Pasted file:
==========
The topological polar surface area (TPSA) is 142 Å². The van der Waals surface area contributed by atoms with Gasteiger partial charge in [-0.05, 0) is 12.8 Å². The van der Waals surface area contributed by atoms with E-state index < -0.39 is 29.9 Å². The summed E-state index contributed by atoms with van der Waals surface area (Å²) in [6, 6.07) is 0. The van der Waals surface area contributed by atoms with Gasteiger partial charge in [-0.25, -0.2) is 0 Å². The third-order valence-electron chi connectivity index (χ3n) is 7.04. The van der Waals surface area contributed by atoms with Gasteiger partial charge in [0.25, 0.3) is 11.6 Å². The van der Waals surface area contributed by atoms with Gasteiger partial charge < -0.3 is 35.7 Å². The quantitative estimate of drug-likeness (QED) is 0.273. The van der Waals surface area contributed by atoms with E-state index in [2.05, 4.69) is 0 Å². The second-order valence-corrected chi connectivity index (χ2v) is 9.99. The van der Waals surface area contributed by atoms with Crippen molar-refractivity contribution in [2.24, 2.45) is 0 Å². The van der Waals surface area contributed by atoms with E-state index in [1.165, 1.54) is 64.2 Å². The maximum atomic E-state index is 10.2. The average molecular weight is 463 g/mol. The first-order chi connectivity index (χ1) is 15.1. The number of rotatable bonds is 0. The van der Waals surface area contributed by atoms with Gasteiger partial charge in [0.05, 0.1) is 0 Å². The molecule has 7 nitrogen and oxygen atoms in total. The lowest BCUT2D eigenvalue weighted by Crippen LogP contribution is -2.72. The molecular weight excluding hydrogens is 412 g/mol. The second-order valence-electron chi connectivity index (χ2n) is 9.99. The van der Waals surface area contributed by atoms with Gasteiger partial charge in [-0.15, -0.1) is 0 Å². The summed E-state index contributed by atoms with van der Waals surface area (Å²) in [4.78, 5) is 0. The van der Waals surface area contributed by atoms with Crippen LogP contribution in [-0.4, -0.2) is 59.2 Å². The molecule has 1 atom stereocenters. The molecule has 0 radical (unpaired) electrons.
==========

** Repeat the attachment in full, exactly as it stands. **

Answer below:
The topological polar surface area (TPSA) is 142 Å². The van der Waals surface area contributed by atoms with Gasteiger partial charge in [-0.05, 0) is 12.8 Å². The van der Waals surface area contributed by atoms with E-state index < -0.39 is 29.9 Å². The summed E-state index contributed by atoms with van der Waals surface area (Å²) in [6, 6.07) is 0. The van der Waals surface area contributed by atoms with Gasteiger partial charge in [-0.25, -0.2) is 0 Å². The third-order valence-electron chi connectivity index (χ3n) is 7.04. The van der Waals surface area contributed by atoms with Gasteiger partial charge in [0.25, 0.3) is 11.6 Å². The van der Waals surface area contributed by atoms with Gasteiger partial charge < -0.3 is 35.7 Å². The quantitative estimate of drug-likeness (QED) is 0.273. The van der Waals surface area contributed by atoms with E-state index in [2.05, 4.69) is 0 Å². The second-order valence-corrected chi connectivity index (χ2v) is 9.99. The van der Waals surface area contributed by atoms with Crippen molar-refractivity contribution in [2.24, 2.45) is 0 Å². The van der Waals surface area contributed by atoms with E-state index in [1.165, 1.54) is 64.2 Å². The maximum atomic E-state index is 10.2. The average molecular weight is 463 g/mol. The first-order chi connectivity index (χ1) is 15.1. The number of rotatable bonds is 0. The van der Waals surface area contributed by atoms with Gasteiger partial charge in [0.05, 0.1) is 0 Å². The molecule has 7 nitrogen and oxygen atoms in total. The lowest BCUT2D eigenvalue weighted by Crippen LogP contribution is -2.72. The molecular weight excluding hydrogens is 412 g/mol. The second-order valence-electron chi connectivity index (χ2n) is 9.99. The van der Waals surface area contributed by atoms with Gasteiger partial charge in [-0.15, -0.1) is 0 Å². The summed E-state index contributed by atoms with van der Waals surface area (Å²) in [4.78, 5) is 0. The van der Waals surface area contributed by atoms with Crippen LogP contribution in [-0.4, -0.2) is 59.2 Å². The molecule has 1 atom stereocenters. The molecule has 0 radical (unpaired) electrons.